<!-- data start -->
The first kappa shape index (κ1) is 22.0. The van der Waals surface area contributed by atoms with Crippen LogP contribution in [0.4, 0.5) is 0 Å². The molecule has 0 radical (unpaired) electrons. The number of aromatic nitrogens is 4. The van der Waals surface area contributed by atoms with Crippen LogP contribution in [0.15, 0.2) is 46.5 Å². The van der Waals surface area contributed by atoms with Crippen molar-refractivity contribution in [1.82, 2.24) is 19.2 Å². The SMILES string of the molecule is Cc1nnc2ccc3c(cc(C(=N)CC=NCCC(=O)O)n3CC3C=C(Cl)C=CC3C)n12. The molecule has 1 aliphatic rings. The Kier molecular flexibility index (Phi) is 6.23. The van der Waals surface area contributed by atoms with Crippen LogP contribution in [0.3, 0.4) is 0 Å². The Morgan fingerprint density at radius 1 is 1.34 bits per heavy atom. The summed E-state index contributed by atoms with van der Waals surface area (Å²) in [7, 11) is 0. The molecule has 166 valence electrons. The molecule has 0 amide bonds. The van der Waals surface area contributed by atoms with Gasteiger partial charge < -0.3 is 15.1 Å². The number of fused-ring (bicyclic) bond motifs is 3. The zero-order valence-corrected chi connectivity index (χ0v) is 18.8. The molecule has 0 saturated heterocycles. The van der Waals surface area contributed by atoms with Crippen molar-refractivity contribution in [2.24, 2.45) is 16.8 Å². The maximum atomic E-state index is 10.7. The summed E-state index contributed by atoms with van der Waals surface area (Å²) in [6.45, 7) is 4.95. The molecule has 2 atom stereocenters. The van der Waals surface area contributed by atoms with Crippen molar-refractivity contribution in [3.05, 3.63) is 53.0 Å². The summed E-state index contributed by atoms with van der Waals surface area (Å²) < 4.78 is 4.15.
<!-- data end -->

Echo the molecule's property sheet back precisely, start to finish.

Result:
The first kappa shape index (κ1) is 22.0. The van der Waals surface area contributed by atoms with Crippen LogP contribution in [0.4, 0.5) is 0 Å². The molecule has 0 radical (unpaired) electrons. The number of aromatic nitrogens is 4. The van der Waals surface area contributed by atoms with Crippen LogP contribution in [0.15, 0.2) is 46.5 Å². The van der Waals surface area contributed by atoms with Crippen molar-refractivity contribution in [1.82, 2.24) is 19.2 Å². The SMILES string of the molecule is Cc1nnc2ccc3c(cc(C(=N)CC=NCCC(=O)O)n3CC3C=C(Cl)C=CC3C)n12. The molecule has 1 aliphatic rings. The Kier molecular flexibility index (Phi) is 6.23. The van der Waals surface area contributed by atoms with Crippen LogP contribution in [0.3, 0.4) is 0 Å². The Morgan fingerprint density at radius 1 is 1.34 bits per heavy atom. The summed E-state index contributed by atoms with van der Waals surface area (Å²) in [7, 11) is 0. The molecule has 166 valence electrons. The molecule has 0 amide bonds. The van der Waals surface area contributed by atoms with Gasteiger partial charge < -0.3 is 15.1 Å². The number of fused-ring (bicyclic) bond motifs is 3. The zero-order valence-corrected chi connectivity index (χ0v) is 18.8. The molecule has 0 saturated heterocycles. The van der Waals surface area contributed by atoms with Crippen molar-refractivity contribution in [2.24, 2.45) is 16.8 Å². The maximum atomic E-state index is 10.7. The summed E-state index contributed by atoms with van der Waals surface area (Å²) in [6.45, 7) is 4.95. The molecule has 2 atom stereocenters. The van der Waals surface area contributed by atoms with Crippen molar-refractivity contribution in [3.05, 3.63) is 53.0 Å². The summed E-state index contributed by atoms with van der Waals surface area (Å²) < 4.78 is 4.15.